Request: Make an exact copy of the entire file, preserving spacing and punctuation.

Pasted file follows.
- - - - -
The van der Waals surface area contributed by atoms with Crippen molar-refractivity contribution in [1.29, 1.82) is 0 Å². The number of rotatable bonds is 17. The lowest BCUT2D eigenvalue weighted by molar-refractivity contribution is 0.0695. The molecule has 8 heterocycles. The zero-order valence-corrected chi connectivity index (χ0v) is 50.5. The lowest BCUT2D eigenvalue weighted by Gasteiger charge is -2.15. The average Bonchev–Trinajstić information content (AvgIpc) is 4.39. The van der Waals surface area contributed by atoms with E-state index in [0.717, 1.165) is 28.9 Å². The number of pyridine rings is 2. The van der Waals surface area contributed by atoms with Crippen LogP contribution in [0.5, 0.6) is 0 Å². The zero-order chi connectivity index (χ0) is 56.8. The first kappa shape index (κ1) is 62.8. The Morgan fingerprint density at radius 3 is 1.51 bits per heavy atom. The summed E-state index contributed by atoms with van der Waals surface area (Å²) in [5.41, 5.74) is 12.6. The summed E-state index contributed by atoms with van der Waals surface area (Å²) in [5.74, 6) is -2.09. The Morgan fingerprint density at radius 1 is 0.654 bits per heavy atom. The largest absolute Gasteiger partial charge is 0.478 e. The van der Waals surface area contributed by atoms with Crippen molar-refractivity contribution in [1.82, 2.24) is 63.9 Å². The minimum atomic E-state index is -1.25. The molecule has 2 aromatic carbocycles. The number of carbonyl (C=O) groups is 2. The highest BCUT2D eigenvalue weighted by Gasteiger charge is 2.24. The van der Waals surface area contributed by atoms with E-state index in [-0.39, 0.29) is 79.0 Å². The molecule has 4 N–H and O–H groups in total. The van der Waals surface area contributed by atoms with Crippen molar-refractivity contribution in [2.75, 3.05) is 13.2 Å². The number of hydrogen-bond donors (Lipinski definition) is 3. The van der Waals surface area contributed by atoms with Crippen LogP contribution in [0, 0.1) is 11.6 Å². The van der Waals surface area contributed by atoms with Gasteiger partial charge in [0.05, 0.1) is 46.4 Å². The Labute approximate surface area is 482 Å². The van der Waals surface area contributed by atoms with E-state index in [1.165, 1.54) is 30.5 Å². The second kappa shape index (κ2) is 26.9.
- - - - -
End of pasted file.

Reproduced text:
The van der Waals surface area contributed by atoms with Crippen molar-refractivity contribution in [1.29, 1.82) is 0 Å². The number of rotatable bonds is 17. The lowest BCUT2D eigenvalue weighted by molar-refractivity contribution is 0.0695. The molecule has 8 heterocycles. The zero-order valence-corrected chi connectivity index (χ0v) is 50.5. The lowest BCUT2D eigenvalue weighted by Gasteiger charge is -2.15. The average Bonchev–Trinajstić information content (AvgIpc) is 4.39. The van der Waals surface area contributed by atoms with E-state index in [0.717, 1.165) is 28.9 Å². The number of pyridine rings is 2. The van der Waals surface area contributed by atoms with Crippen LogP contribution in [0.5, 0.6) is 0 Å². The zero-order chi connectivity index (χ0) is 56.8. The first kappa shape index (κ1) is 62.8. The Morgan fingerprint density at radius 3 is 1.51 bits per heavy atom. The summed E-state index contributed by atoms with van der Waals surface area (Å²) in [5.41, 5.74) is 12.6. The summed E-state index contributed by atoms with van der Waals surface area (Å²) in [5.74, 6) is -2.09. The Morgan fingerprint density at radius 1 is 0.654 bits per heavy atom. The largest absolute Gasteiger partial charge is 0.478 e. The van der Waals surface area contributed by atoms with Crippen molar-refractivity contribution in [1.82, 2.24) is 63.9 Å². The minimum atomic E-state index is -1.25. The molecule has 2 aromatic carbocycles. The number of carbonyl (C=O) groups is 2. The highest BCUT2D eigenvalue weighted by Gasteiger charge is 2.24. The van der Waals surface area contributed by atoms with E-state index in [-0.39, 0.29) is 79.0 Å². The molecule has 4 N–H and O–H groups in total. The van der Waals surface area contributed by atoms with Crippen molar-refractivity contribution in [2.75, 3.05) is 13.2 Å². The number of hydrogen-bond donors (Lipinski definition) is 3. The van der Waals surface area contributed by atoms with Crippen LogP contribution in [0, 0.1) is 11.6 Å². The van der Waals surface area contributed by atoms with Gasteiger partial charge in [0.05, 0.1) is 46.4 Å². The Labute approximate surface area is 482 Å². The van der Waals surface area contributed by atoms with E-state index in [1.165, 1.54) is 30.5 Å². The second kappa shape index (κ2) is 26.9.